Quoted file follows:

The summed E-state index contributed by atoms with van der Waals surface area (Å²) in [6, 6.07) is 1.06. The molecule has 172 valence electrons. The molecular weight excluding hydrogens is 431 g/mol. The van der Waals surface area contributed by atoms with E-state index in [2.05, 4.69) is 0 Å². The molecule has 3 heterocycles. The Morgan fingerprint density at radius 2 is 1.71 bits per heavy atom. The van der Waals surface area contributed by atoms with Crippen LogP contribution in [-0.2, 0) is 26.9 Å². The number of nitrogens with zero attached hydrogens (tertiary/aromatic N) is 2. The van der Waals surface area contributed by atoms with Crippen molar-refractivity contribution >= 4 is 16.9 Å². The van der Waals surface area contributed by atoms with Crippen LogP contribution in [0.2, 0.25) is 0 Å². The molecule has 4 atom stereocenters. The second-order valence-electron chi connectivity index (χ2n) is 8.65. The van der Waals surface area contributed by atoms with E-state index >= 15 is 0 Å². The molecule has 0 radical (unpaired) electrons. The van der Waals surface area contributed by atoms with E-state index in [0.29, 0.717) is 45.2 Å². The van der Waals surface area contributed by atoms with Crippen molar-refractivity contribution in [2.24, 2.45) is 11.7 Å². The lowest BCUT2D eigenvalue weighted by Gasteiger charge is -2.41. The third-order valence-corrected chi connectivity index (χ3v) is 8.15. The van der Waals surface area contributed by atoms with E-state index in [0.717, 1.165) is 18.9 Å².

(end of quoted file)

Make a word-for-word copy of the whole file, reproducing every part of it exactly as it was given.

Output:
The summed E-state index contributed by atoms with van der Waals surface area (Å²) in [6, 6.07) is 1.06. The molecule has 172 valence electrons. The molecular weight excluding hydrogens is 431 g/mol. The van der Waals surface area contributed by atoms with E-state index in [2.05, 4.69) is 0 Å². The molecule has 3 heterocycles. The Morgan fingerprint density at radius 2 is 1.71 bits per heavy atom. The van der Waals surface area contributed by atoms with Crippen LogP contribution in [-0.2, 0) is 26.9 Å². The number of nitrogens with zero attached hydrogens (tertiary/aromatic N) is 2. The van der Waals surface area contributed by atoms with Crippen molar-refractivity contribution >= 4 is 16.9 Å². The van der Waals surface area contributed by atoms with Crippen LogP contribution in [0.2, 0.25) is 0 Å². The molecule has 4 atom stereocenters. The second-order valence-electron chi connectivity index (χ2n) is 8.65. The van der Waals surface area contributed by atoms with E-state index >= 15 is 0 Å². The molecule has 0 radical (unpaired) electrons. The van der Waals surface area contributed by atoms with E-state index in [0.29, 0.717) is 45.2 Å². The van der Waals surface area contributed by atoms with Crippen molar-refractivity contribution in [2.24, 2.45) is 11.7 Å². The lowest BCUT2D eigenvalue weighted by Gasteiger charge is -2.41. The third-order valence-corrected chi connectivity index (χ3v) is 8.15. The van der Waals surface area contributed by atoms with E-state index in [0.717, 1.165) is 18.9 Å².